Policy

Organizations like the Fraser Institute are calling for the Bank of Canada to be given "arms-length" status from Parlaiment. The Bank already has a lot of independence, but the Minister of Finance can still more or less direct the governor of the Bank on general matters of policy. Under the arms-length principle, however, the Bank would be answerable only to its own mandate (as interpreted by its governor and members) rather than by elected officials. The reason offered for this change is that a central bank answerable to government would be too susceptible to the whims of popular opinion and pursue a loose monetary policy which produced inflation even as it sought to curry favour with thecitizens by appearing to give them more buying power.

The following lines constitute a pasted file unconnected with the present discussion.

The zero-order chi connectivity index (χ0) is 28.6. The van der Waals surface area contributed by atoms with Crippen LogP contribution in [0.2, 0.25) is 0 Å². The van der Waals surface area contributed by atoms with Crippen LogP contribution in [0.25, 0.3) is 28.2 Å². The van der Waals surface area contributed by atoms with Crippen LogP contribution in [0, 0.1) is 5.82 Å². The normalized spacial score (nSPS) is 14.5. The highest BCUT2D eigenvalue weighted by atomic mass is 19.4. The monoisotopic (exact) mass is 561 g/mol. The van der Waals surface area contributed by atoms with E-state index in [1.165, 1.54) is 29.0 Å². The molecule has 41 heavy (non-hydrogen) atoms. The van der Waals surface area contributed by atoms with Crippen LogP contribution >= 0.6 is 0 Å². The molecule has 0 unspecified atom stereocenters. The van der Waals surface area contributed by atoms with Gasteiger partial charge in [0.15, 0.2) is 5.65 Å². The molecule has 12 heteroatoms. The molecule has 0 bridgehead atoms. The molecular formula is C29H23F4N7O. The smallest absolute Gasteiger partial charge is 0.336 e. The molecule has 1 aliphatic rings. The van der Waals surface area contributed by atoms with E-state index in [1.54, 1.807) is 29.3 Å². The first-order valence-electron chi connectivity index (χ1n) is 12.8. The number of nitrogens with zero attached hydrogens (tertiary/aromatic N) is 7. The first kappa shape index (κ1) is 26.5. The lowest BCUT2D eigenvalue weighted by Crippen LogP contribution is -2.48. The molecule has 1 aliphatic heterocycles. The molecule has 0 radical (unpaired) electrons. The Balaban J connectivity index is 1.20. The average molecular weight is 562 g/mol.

That is to say, arms-length status would protect policy from politics.

Now, this line of thinking reveals some alarming assumptions about Canadians, (aside from the assumption that inflation is always bad) specifically:

which, in turn, casts real doubt on whether or not democracy should be allowed to interfere with the rational management of our economy and, hence, our society.

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